For the fifth straight CFL season, the Calgary Stampeders are going to enter training camp with a Canadian leading the way at the running back position.
This time though, it’s going to be Jerome Messam as the favourite to carry the ball this season instead of Jon Cornish, but the philosophy with the Stampeders offence will remain the same. When Cornish was at the top of his game, there was no one better in the league, and he proved a homegrown product deserved a chance to be the No. 1 guy at that position. Messam will try to follow in those footsteps after signing a two-year deal with the Stamps on Monday, foregoing free-agency, which is set to begin on Tuesday morning.
Over the past two years, the Stamps rode a rollercoaster with Cornish. When he played, he was excellent, giving them great production both along the ground and as a receiver. When he didn’t play, there was a ripple effect throughout the roster as another Canadian needed to be activated to replace him — unless there were those instances where the Stamps dressed more ‘nationals’ than required.
One of the effects of Cornish’s injuries — he played exactly half the games — was that when it was clear last season he wasn’t coming back due to concussion, the Stamps went to trade market to bring in a replacement. They found Messam, getting him from the Roughriders for kicker Tyler Crapigna.
The Stamps do have a Canadian backup in Matt Walter, which eases the burden when the No. 1 rusher goes down, and that gives this team a sense they can make position solely a national spot if they so desired. In those instances when Cornish was replaced with an international, another Canadian needed to pick up the slack elsewhere.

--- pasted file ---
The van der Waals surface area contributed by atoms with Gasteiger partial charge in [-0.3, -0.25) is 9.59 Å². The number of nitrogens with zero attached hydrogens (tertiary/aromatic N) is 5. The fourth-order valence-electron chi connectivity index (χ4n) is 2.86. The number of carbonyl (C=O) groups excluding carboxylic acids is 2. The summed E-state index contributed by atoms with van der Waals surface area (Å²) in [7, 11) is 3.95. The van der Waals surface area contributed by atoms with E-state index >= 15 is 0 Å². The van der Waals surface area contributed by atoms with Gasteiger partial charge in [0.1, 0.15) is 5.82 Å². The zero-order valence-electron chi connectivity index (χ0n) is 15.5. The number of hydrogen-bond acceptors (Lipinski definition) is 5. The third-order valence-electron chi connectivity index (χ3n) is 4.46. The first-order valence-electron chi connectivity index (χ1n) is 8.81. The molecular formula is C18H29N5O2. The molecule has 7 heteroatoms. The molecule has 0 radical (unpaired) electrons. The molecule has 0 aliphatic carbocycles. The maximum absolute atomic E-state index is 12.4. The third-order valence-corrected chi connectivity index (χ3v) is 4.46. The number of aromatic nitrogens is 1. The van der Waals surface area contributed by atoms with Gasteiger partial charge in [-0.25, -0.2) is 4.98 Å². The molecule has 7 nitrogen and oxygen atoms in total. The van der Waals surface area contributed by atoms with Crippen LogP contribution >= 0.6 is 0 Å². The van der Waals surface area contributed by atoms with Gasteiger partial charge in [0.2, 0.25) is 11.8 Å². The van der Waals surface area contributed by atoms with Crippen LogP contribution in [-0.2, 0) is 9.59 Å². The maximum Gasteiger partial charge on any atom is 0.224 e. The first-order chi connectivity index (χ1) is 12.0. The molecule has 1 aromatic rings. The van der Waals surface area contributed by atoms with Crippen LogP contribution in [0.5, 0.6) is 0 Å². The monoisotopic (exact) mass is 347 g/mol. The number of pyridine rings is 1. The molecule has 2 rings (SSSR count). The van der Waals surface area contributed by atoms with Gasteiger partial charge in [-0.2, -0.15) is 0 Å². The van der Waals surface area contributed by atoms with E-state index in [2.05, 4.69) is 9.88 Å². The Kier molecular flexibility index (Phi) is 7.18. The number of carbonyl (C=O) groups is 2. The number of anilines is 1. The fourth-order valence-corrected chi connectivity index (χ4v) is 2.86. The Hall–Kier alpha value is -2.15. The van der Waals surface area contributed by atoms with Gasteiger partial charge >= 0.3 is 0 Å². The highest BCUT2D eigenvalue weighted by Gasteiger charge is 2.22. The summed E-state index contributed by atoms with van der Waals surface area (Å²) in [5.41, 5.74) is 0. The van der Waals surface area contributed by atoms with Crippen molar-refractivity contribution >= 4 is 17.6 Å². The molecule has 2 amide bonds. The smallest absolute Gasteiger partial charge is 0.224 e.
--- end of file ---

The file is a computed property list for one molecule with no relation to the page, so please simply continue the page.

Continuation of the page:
In recent years, the likes of Cornish, Messam and Andrew Harris have grown into starters — but now the Stamps are the only team those players have suited up for that is sticking with the ‘Canadian at running back’ method (at least right now).
Messam broke in with the B.C. Lions, put up a 1,000-yard season with the Eskimos, then went from Montreal to Saskatchewan before landing in Calgary.
The Lions, meanwhile, had Harris during his breakout years, and now they are moving on by letting him hit free agency. Instead of trying to bring back their star rusher, the Lions are spreading their money around. GM-head coach Wally Buono remarked that he could get two Americans for the price of one Canadian (Harris), so that’s the way the Lions are headed at running back.
It makes sense in a lot of ways. Canadian starters get premium money, but the running back spot is a demanding job and it’s not easy to suit up in every single game.
There is an expectation that Harris heads home to Winnipeg and signs with the Blue Bombers — one of the few teams that hasn’t tried a Canadian starter at running back. Harris is expected to come at a premium dollar figure, while Messam is thought to have inked his deal for much less than what Harris will garner.
It shouldn’t be a surprise that the Stamps have locked up Messam though.
In a short tenure with the team, Messam endeared himself to the team and the coaching staff by picking up their system quickly and showing a great attitude.
The Stamps — under John Hufnagel — have always put an emphasis at building their Canadian depth and this off-season was no different. Heading into this off-season, the Stamps had nine pending Canadian free agents and now six of them have signed before getting there.
The only three left are long-snapper Randy Chevrier, who won’t be getting an offer as the team goes with Tim St. Pierre this season, receiver Jabari Arthur, who was cut and brought back when injuries hit last year, and special-teamer Karl McCartney.
On the international side, the Stamps will have receiver Jeff Fuller and defensive back Keon Raymond going to free agency on Tuesday.
They can at least rest easy that their running back position is set.
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